Notebook: Notre Dame QB Brandon Wimbush reveals little about his future plans
Brandon Wimbush did his best to deflect questions thrown his way. The Irish quarterback even tried to lead reporters to focus on wide receiver Chris Finke.
The roommates were seated at the same table for Thursday’s Cotton Bowl media day inside AT&T Stadium. Even though Finke will likely have a greater impact on Saturday’s College Football Playoff semifinal against No. 2 Clemson (13-0), the cameras and microphones surrounded Wimbush.
After multiple reports surfaced on Christmas Eve that Wimbush would pursue a graduate transfer, everyone wanted to hear from the former Irish starter. What was Wimbush willing to say about his plans for next year?
“Not much,” Wimbush said. “Preparing for the 29th. We’re a couple days away from this game, and I don’t want anything to be a distraction. I’m excited for what’s to come and what lies ahead. I have a year of eligibility left, so I’m excited to fulfill that.”
The only surprising thing about the initial report on Wimbush’s decision was the timing. Certainly, all of that could be sorted out after the College Football Playoff, right? Instead, Wimbush had to answer questions from teammates and reporters this week.
“They know it wasn’t my decision to release that information,” Wimbush said of his teammates. “I didn’t have to worry about that being a distraction to the team and my guys. They asked me and joked around with me about it.”
Wimbush will likely be playing quarterback for another team next season — whether he or head coach Brian Kelly wanted to completely confirm that or not. After Ian Book’s successful takeover of the starting job in week four of the season, Wimbush has been relegated to a backup role. The job will be Book’s again next year and the 6-foot-2, 222-pound Wimbush will be in his final year of eligibility.
Wimbush, a senior who didn’t play in 2016, has compiled a 13-3 record as a starter at Notre Dame. But his accuracy as a thrower continued to be an issue this season. He completed 54 of his 102 passes (52.9 percent) this season for 719 yards and four touchdowns with six interceptions.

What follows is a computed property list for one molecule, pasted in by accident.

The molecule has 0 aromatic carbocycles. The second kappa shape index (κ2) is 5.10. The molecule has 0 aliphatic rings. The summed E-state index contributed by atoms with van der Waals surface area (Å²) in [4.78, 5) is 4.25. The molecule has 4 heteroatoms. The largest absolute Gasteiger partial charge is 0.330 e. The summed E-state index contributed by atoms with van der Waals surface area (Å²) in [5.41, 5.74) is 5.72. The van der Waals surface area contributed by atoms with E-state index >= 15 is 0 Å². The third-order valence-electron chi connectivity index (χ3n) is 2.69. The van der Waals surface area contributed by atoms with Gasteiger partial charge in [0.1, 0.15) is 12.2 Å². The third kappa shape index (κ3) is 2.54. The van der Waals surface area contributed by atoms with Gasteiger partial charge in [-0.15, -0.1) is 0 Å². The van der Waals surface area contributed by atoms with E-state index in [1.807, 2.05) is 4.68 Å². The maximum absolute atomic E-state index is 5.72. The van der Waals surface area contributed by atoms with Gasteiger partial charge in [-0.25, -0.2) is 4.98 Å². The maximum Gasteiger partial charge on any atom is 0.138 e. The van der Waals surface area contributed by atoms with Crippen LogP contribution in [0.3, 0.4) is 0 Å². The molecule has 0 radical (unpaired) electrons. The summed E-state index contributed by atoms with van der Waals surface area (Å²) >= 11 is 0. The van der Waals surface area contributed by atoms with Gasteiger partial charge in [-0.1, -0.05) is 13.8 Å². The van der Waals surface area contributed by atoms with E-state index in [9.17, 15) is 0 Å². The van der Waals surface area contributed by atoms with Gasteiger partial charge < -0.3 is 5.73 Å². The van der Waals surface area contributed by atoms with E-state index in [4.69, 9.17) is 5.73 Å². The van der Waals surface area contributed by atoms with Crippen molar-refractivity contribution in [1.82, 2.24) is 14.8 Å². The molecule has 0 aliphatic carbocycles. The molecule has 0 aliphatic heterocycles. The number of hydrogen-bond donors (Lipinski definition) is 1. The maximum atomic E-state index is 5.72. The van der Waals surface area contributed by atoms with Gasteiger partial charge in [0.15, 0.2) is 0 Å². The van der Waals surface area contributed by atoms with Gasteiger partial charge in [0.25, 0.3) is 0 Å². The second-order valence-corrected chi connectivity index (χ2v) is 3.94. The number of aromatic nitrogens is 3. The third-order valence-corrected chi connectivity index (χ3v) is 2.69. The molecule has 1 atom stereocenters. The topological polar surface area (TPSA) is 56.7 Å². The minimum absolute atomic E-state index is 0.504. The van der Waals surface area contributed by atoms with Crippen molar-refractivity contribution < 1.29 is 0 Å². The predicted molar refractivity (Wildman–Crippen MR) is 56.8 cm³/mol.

“We’ve had two discussions, preliminary in nature, about his options,” Kelly said. “No decision has been made. I think he’s torn right now. He’s always been team first and about the moment, and so his focus has been on these games. But he knows there’s an immediacy as well.
“So that’s why he’s gone through the proper channels to put his name in the (NCAA transfer) portal to make sure that he leaves that door open. But he also knows that he’s got enough time to work the back channels and figure out that, if he does want to transfer, that he can do that.
“But I honestly think he’s in a position where he’s focused on these games, that he hasn’t gone all in on saying ‘I’m going to X, Y, Z school.’ So our conversations have been supportive. And I truly would tell you, I’m supportive of whatever his decision is. He’s earned the right to transfer and play in his senior year for what he’s done for Notre Dame.”
The thought of Wimbush’s impending transfer causing a distraction was dismissed by his teammates. He’s been praised throughout the season for how he’s handled his demotion.
“He’s the only guy who could come out and say he’s transferring, and people are like, ‘Wow, we love him even more,’” said center Sam Mustipher. “People are saying he’ll run for president and they’ll vote for him. That’s who he is. That’s the type of guy he is, and I love him for it. Wimbush 2030.”